The Pentagon and the Navy have denied it, but this month’s report that a Russian attack submarine prowled near the U.S. without being detected has turned attention back to the art and science of anti-submarine warfare.
The story, which appeared in the conservative “Washington Free Beacon,” reported that “U.S. officials” said the Akula-class sub loitered in the Caribbean for a month without being detected, and this “exposed deficiencies” in the Navy’s ASW capabilities.
The story did not contain enough detail to know what to make of that assessment – whether, for example, the Navy searched for the sub and didn’t find it, or whether it visited and left without a trace. The “Free Beacon” story said American commanders only learned of the sub’s patrol after the fact, but it did not explain how they could learn of it given that they hadn’t been able to detect it in the first place.
The incident is similar to 2009 reports in which the U.S. Northern Command (NORTHCOM) confirmed that two Akula boats patrolled off the Eastern U.S. seaboard.
After rumors emerged of the 2009 incident, the Pentagon confirmed the submarine presence quickly. A Navy spokesman told the U.S. Naval Institute, after several checks with NORTHCOM, U.S. Southern Command and the Office of Naval Intelligence, none of the organizations were able to confirm the “Free Beacon” report of the Akula boat operating in the Caribbean.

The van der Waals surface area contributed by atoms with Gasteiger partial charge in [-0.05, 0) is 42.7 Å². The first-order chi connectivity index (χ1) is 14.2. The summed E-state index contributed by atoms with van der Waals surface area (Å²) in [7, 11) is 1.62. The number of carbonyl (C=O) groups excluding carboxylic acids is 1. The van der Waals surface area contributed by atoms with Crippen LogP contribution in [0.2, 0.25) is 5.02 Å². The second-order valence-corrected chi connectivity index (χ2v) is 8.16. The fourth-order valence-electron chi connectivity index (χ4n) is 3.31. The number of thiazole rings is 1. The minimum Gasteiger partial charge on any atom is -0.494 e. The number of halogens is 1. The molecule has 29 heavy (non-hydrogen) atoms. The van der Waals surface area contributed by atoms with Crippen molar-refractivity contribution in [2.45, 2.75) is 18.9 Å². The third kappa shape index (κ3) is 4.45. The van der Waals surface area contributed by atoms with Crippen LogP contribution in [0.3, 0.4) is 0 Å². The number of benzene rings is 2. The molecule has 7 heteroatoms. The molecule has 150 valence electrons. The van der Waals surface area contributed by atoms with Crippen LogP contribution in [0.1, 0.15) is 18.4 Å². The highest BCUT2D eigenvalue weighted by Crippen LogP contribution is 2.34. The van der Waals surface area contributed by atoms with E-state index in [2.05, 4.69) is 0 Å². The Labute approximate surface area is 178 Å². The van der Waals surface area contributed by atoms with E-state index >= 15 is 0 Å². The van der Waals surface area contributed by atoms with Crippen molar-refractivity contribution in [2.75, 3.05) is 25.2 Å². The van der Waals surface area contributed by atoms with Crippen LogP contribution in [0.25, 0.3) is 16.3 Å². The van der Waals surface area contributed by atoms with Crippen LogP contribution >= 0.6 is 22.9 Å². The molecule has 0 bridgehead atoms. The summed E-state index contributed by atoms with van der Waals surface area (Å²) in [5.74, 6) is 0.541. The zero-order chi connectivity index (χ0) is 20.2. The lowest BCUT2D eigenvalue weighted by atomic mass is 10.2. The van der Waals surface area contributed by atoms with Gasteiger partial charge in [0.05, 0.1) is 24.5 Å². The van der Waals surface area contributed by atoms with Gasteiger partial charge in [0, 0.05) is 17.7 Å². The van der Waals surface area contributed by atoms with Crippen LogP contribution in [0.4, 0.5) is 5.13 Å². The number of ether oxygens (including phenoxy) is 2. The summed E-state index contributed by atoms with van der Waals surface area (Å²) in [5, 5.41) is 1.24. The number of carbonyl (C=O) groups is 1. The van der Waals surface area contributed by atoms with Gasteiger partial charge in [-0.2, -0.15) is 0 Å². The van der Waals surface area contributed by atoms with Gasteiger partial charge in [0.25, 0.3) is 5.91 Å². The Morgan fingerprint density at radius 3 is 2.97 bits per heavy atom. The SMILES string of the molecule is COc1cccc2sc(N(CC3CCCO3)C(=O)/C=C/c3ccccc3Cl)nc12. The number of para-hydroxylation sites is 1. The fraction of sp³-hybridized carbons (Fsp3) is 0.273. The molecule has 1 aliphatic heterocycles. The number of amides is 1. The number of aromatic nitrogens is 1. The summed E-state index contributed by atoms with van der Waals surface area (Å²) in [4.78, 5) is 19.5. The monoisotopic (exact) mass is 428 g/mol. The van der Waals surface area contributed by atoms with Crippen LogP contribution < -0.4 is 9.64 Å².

Though the efficacy of the story has been difficult to prove, there’s no question that the Navy has spent the past years focusing far less on ASW than it did during the Cold War, a realization its leaders lately have sought to correct as best they can.
Chief of Naval Operations Adm. Jonathan Greenert wrote in the Naval Institute’s Proceedings earlier this year that the operational realities of operating after the Cold War meant